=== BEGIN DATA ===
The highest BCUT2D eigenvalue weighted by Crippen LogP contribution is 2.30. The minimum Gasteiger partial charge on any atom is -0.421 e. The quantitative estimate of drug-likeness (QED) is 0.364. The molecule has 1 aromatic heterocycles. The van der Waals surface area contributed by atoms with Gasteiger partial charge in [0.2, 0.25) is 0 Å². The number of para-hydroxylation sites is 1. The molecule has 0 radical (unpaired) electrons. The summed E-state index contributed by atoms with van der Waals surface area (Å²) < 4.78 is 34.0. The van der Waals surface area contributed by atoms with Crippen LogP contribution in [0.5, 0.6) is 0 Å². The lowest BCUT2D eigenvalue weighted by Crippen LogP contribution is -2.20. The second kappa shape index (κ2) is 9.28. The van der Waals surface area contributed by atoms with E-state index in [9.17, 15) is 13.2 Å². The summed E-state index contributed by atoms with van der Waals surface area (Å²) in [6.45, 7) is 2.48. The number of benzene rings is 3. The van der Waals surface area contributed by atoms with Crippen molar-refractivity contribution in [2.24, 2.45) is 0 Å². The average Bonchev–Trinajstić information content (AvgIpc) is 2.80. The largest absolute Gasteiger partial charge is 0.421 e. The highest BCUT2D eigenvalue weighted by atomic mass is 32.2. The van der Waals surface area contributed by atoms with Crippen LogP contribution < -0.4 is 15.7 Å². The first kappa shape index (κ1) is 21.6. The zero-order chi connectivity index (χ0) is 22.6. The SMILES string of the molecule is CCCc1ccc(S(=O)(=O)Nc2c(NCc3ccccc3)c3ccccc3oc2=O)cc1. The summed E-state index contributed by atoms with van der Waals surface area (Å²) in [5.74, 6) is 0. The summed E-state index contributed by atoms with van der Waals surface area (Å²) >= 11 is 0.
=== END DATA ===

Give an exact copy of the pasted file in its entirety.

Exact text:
The highest BCUT2D eigenvalue weighted by Crippen LogP contribution is 2.30. The minimum Gasteiger partial charge on any atom is -0.421 e. The quantitative estimate of drug-likeness (QED) is 0.364. The molecule has 1 aromatic heterocycles. The van der Waals surface area contributed by atoms with Gasteiger partial charge in [0.2, 0.25) is 0 Å². The number of para-hydroxylation sites is 1. The molecule has 0 radical (unpaired) electrons. The summed E-state index contributed by atoms with van der Waals surface area (Å²) < 4.78 is 34.0. The van der Waals surface area contributed by atoms with Crippen LogP contribution in [0.5, 0.6) is 0 Å². The lowest BCUT2D eigenvalue weighted by Crippen LogP contribution is -2.20. The second kappa shape index (κ2) is 9.28. The van der Waals surface area contributed by atoms with E-state index in [9.17, 15) is 13.2 Å². The summed E-state index contributed by atoms with van der Waals surface area (Å²) in [6.45, 7) is 2.48. The number of benzene rings is 3. The van der Waals surface area contributed by atoms with Crippen molar-refractivity contribution in [2.24, 2.45) is 0 Å². The average Bonchev–Trinajstić information content (AvgIpc) is 2.80. The largest absolute Gasteiger partial charge is 0.421 e. The highest BCUT2D eigenvalue weighted by atomic mass is 32.2. The van der Waals surface area contributed by atoms with Crippen LogP contribution < -0.4 is 15.7 Å². The first kappa shape index (κ1) is 21.6. The zero-order chi connectivity index (χ0) is 22.6. The SMILES string of the molecule is CCCc1ccc(S(=O)(=O)Nc2c(NCc3ccccc3)c3ccccc3oc2=O)cc1. The summed E-state index contributed by atoms with van der Waals surface area (Å²) in [5.74, 6) is 0. The summed E-state index contributed by atoms with van der Waals surface area (Å²) >= 11 is 0.